Cold remedies with mustard

Updated June 13, 2017

The mustard plant comes in three varieties -- black mustard, white mustard and leaf mustard -- and has been used for centuries primarily as a digestive aid. Mustard is good for a number of other ailments as well, including the common cold. Folk remedies use mustard in several ways for cold symptoms, including soaking the feet in a hot bath with ground seeds and drinking a concoction of mustard, cornstarch and water. More commonly, mustard is used as a poultice, nose drops or sore throat gargle.

Chest Congestion

The most common use of mustard for a cold is as a poultice to treat chest congestion. It is thought to relieve discomfort in the chest by increasing circulation, perspiration and heat in the area. The pungency of the plant also loosens mucus in the lungs, though it can burn the skin and should be applied over a neutral base such as cotton or muslin cloth. The poultice consists of ½ cup of mustard powder mixed with 1 cup of all-purpose flour and enough water to make a thick paste. Apply to the chest or back between two pieces of cloth. Remove the poultice promptly if burning or discomfort occurs.

Runny Nose

A stuffy nose is relieved by the ingestion of spicy foods such as mustard, which speeds up the movement of mucus. A runny nose can also be treated through direct contact with mustard. The common folk remedy for a runny nose is to drop warmed mustard oil into each nostril to increase circulation and encourage the flushing out of the toxins and blockage that cause the runny nose. Because of the mustard's strong scent, the oil should be used in only one nostril at a time.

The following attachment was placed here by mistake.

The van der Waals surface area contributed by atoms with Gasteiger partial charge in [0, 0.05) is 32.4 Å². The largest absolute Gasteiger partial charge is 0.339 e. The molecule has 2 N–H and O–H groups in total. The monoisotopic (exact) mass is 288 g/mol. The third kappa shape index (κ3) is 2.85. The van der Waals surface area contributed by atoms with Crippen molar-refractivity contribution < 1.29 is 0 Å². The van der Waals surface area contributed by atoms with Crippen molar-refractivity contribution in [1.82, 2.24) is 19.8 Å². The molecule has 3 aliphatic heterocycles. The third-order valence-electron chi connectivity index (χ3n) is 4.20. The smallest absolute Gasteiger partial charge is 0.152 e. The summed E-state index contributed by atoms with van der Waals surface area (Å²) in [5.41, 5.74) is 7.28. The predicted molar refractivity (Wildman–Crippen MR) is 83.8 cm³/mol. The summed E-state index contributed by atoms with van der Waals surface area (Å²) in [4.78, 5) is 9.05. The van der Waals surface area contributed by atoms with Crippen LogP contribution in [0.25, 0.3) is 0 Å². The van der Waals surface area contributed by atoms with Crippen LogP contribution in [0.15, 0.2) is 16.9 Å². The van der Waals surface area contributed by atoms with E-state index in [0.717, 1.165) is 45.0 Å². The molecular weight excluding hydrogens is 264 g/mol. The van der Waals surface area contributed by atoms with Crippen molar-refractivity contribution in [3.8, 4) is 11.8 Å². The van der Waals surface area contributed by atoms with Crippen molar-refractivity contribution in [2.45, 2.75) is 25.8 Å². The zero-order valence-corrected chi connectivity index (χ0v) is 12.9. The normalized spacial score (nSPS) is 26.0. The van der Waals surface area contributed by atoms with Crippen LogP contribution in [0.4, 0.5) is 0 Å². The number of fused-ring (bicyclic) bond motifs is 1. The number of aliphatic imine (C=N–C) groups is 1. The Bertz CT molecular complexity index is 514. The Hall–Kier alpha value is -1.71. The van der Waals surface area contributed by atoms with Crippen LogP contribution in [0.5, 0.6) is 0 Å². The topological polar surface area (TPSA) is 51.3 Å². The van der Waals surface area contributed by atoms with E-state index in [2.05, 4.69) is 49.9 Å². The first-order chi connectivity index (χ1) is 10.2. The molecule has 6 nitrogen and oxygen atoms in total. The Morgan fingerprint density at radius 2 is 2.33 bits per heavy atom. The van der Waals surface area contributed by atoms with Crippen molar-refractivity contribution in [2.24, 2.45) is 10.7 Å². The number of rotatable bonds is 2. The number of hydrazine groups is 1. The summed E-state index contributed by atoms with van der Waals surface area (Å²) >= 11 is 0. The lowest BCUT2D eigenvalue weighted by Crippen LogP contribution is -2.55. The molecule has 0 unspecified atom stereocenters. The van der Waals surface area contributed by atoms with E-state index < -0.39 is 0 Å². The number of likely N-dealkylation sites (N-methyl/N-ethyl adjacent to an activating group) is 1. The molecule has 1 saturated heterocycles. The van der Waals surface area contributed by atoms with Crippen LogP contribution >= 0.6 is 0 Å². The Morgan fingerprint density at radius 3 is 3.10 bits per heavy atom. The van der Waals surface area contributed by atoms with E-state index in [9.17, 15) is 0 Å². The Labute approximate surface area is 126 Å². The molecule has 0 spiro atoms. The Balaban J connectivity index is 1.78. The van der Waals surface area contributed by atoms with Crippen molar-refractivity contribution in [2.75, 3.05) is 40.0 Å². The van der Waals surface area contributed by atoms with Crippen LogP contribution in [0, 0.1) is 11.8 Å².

Sore Throat

A sore throat is one of the first signs of a cold, and is caused by inflammation of the mucus membrane of the lower pharynx. There are many folk remedies for sore throat, including one that uses mustard and several other common throat-relieving ingredients. The mixture consists of 1 tbsp of ground mustard seed, the juice of half a lemon, 1 tbsp of clear honey, 1 tbsp of salt and 1 ¼ cups of boiling water. Mix and cover for 15 minutes, then use as a gargle to relieve pain, inflammation and soothe dryness.

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About the Author

Laurie Junkins has been a writer since 1985 and has been published in "Literary Mama," "Rattle" and numerous other journals. Her work has been nominated for a Pushcart Prize, Best New Poets and Best of the Web. Junkins holds a Bachelor of Arts in English from the University of Washington and a Master of Fine Arts in poetry from the Northwest Institute of Literary Arts.